For example an American living in India and performs the economic activities like investment, production and consumption is treated as an Indian resident. Non Resident Indian (NRI) is a person whose economic activities are in another country even though he is a citizen of India. You may know many Indians who are working abroad and living there. For example Indian citizens living in Kuwait, Saudi Arabia, United States of America, Canada, Dubai, England, and South Africa are treated as Non Resident Indians (NRIs). Although they are citizen of India, they are treated as resident of the respective country they live. In short, a citizen of a country may or may not be the resident of that country.
You may be wondering whether the money transferred to the home country by the NRI's can be treated as National Income of India? If it is a factor payment, it can be treated as the national income of the country. If it is a transfer payment you cannot treat it as the national income of the country. Transfer payments help to maintain foreign exchange of the country.
Factor Payment: Factor payment is a payment made in lieu of providing goods and services. A worker gets the wages is the factor payment because he worked for it. There are production/efforts in it. Rent for land or building used, interest on capital, wages, salary, commission, profit etc. are some of the examples of factor payment.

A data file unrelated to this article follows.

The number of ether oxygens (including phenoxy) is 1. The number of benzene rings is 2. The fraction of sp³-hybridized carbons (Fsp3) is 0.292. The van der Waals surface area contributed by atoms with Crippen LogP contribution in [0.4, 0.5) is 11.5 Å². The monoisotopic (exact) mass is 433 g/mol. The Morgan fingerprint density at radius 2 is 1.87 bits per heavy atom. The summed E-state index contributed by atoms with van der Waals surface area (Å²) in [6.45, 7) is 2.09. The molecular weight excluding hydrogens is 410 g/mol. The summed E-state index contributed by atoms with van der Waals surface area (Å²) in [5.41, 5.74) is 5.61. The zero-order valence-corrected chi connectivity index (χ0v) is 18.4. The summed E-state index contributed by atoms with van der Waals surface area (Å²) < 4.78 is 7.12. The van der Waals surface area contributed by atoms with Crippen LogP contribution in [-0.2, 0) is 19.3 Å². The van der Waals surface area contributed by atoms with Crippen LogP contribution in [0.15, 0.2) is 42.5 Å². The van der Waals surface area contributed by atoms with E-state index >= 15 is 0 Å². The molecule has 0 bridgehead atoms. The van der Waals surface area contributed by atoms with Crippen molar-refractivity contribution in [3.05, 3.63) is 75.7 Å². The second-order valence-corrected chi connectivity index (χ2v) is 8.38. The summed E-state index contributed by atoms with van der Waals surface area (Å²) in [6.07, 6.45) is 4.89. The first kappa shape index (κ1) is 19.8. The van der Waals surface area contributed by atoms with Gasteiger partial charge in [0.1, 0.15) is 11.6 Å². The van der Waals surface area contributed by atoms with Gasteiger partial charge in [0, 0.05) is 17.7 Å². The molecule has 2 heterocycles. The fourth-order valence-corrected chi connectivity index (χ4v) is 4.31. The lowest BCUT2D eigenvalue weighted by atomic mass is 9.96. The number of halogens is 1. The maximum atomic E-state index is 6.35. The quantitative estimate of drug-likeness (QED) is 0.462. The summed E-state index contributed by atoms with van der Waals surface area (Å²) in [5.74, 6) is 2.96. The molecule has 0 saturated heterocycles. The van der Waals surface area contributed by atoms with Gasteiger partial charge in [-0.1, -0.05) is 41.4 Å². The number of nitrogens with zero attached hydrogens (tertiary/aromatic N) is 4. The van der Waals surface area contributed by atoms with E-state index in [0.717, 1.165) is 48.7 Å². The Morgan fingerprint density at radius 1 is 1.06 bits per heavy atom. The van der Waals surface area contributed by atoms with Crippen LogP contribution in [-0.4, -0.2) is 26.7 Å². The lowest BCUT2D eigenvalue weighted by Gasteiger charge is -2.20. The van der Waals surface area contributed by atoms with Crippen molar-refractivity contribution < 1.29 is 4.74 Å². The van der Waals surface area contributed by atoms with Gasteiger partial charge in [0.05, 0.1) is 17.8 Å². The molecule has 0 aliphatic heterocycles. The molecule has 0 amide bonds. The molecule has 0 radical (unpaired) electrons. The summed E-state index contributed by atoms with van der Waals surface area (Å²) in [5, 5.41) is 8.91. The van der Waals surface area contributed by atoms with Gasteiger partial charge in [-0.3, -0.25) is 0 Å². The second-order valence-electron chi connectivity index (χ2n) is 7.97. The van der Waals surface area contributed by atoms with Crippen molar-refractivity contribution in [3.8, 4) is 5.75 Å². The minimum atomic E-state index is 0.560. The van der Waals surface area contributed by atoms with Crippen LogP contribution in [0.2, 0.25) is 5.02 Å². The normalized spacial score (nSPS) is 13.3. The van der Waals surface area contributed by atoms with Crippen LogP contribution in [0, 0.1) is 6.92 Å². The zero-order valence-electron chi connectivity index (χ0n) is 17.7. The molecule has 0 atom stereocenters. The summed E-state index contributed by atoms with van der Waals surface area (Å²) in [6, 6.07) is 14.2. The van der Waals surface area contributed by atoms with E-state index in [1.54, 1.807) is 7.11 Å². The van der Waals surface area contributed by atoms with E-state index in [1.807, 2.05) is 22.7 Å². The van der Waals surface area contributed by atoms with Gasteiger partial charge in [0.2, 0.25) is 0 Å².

Transfer payment: If there is no obligation involved to deliver service or goods in return of the payments is called transfer payment. Examples are: donation, old age pension, unemployment benefit, scholarship etc. These payments do not involve any obligation to deliver goods or service. So such transactions are called transfer payments. These payments will not consider as an income of the nation while calculating national income.
National income can be determined in the following variants:
Gross National Product (GNP) - in factor cost
Net National Product (NNP) - in factor cost
Gross Domestic Product (GDP) - in factor cost
Net Domestic Product (NDP) - in factor cost
Gross National Product (GNP) - in Market Price
Net National Product (NNP) - in Market Price
Gross Domestic Product (GDP) - in Market Price
Net Domestic Product (NDP) - in Market Price